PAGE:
South Park Self

Doomed. Doooooooomed!

So much for the good intentions, such as the road to Hell is paved with. Allegedly. Went to bed early on Friday night in a spirit of Sid-appeasement, couldn't sleep because the nice cleaning lady is in the rising phase of her "put too much softener in the washing up" oscillation, and my sheets made me itch. (I shall remonstrate gently with her on Friday, and itching levels will sink until she starts forgetting again. However, in a sneaky move I have also diluted the fabric softener even further. Like watering the whisky, only more legitimate and rather less sacrilegious). It was an annoying night. Not much sleep.

I re-watched Sherlock Holmes on Saturday night and thus went to bed slightly late, planning to sleep in. What happens? the annual fun run that pounds past my window sometime in November every year, chose to pound past at 6am. On a Sunday. Currently this fun-run phenomenon is making me glad I'm a role-player, and thus have the mental furniture necessary to think wistfully of caltrops. (A spirited supper discussion last night arrived at the conclusion that they'd have to be (a) giant caltrops, to go through cushioned running shoe soles, and (b) invisible, so the runners can't dodge them. Further endeavours in this direction are currently stymied on grounds of practicality. SEP field wanted, cheap). All in all I am very short on sleep, and found it very difficult to wake up this morning. Also, dire forebodings are possibly borne out: I have a sinus headache this morning. We braaied last night. Suspicious. Very suspicious.

I can, however, thoroughly recommend the experience of reading the entirety of Conan Doyle's Sherlock Holmes corpus before re-watching the film. I loved the film first time round: its vision of Victorian London is very vivid, appropriately noisy and grimy, and full of almost Dickensian life. I also enjoyed its interpretation of the characters and of the Holmes/Watson dynamic. I have to say, a great deal of the above is actually there in the stories, implicitly or explicitly. Holmes as an action hero is not too much of a stretch: he refers to his skills in baritsu and singlestick at various points in the stories, and there's also reference to him winning a bout against a prize-fighter at a boxing club (in The Sign of Four - although probably a gentleman's boxing club rather than the fight ring depicted in the film). Watson, however, is always the one with the gun, and the assumption is that he's there as muscle.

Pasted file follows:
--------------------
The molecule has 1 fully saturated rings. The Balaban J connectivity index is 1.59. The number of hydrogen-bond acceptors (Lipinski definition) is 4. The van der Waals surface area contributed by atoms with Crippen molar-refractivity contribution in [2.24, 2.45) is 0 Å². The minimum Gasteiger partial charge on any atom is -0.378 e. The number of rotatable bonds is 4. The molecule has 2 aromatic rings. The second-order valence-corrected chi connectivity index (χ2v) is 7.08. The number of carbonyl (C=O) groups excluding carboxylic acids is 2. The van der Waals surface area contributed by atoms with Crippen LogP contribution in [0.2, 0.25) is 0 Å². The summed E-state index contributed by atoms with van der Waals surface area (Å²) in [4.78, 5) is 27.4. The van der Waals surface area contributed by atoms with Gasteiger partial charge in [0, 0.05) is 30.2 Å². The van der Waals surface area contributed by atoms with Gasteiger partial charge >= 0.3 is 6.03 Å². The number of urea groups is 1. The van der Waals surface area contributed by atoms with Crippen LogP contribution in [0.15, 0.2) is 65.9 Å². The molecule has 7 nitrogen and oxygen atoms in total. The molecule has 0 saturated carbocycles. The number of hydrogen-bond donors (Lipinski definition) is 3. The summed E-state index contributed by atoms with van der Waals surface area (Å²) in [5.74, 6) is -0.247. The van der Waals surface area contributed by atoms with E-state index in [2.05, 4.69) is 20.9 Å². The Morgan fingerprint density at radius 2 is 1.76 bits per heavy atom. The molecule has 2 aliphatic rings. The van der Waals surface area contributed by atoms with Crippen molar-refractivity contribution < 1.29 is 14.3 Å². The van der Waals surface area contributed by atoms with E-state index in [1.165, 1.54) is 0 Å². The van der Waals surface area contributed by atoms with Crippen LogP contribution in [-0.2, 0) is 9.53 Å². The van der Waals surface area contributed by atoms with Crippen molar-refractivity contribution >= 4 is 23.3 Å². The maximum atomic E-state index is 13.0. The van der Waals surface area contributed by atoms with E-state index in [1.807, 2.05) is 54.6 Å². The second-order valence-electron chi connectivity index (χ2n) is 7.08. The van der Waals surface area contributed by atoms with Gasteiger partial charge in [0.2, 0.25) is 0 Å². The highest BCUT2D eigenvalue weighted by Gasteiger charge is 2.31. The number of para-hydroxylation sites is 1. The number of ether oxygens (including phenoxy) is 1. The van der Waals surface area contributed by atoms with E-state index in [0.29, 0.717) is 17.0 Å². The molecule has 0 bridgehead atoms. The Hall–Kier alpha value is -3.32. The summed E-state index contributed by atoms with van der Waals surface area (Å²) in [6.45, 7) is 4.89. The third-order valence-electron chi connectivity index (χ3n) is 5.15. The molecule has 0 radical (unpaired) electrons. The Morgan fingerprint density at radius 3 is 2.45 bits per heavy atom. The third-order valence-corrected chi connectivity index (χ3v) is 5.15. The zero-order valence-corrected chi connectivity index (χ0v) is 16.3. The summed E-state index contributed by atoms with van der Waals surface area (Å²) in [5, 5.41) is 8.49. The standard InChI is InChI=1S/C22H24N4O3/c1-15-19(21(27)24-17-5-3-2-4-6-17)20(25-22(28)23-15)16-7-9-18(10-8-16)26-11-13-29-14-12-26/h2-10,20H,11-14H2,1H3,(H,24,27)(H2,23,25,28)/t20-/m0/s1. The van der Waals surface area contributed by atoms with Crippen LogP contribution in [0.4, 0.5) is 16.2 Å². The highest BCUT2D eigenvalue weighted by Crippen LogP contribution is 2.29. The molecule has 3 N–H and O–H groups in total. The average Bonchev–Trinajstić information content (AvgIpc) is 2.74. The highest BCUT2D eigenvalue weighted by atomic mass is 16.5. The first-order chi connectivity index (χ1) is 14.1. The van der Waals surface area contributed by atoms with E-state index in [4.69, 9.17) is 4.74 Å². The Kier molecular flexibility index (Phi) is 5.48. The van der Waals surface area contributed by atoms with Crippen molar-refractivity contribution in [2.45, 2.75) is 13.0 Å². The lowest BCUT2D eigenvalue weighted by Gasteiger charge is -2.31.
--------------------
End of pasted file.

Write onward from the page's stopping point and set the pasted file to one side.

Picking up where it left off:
Holmes is a master of disguise in the stories, frequently taking in Watson with a persona; his personal eccentricities, including clutter, untidiness, depressive and reclusive episodes, cocaine addiction and the tendency to shoot holes in his mantlepiece, are spot on (see, particularly, "The Musgrave Ritual" for Watson having a little domestic whinge to himself about his room-mate's living habits). The marrying-Watson-off thing is perfectly correct, it happens very early in the stories, and many of them are either told in flashback to the time when Holmes and Watson shared rooms in Baker Street, or involve Watson taking time off from his wife and practice in order to accompany Holmes on an investigation. To my enormous pleasure, the film is sprinkled with decontextualised but appropriate quotes from the books, including the comment about Watson's "grand gift of silence", which has always been one of my favourites. And, finally, in the broadest thematic terms the plot of the film is the same as the plot of The Hound of the Baskervilles, which makes me very happy.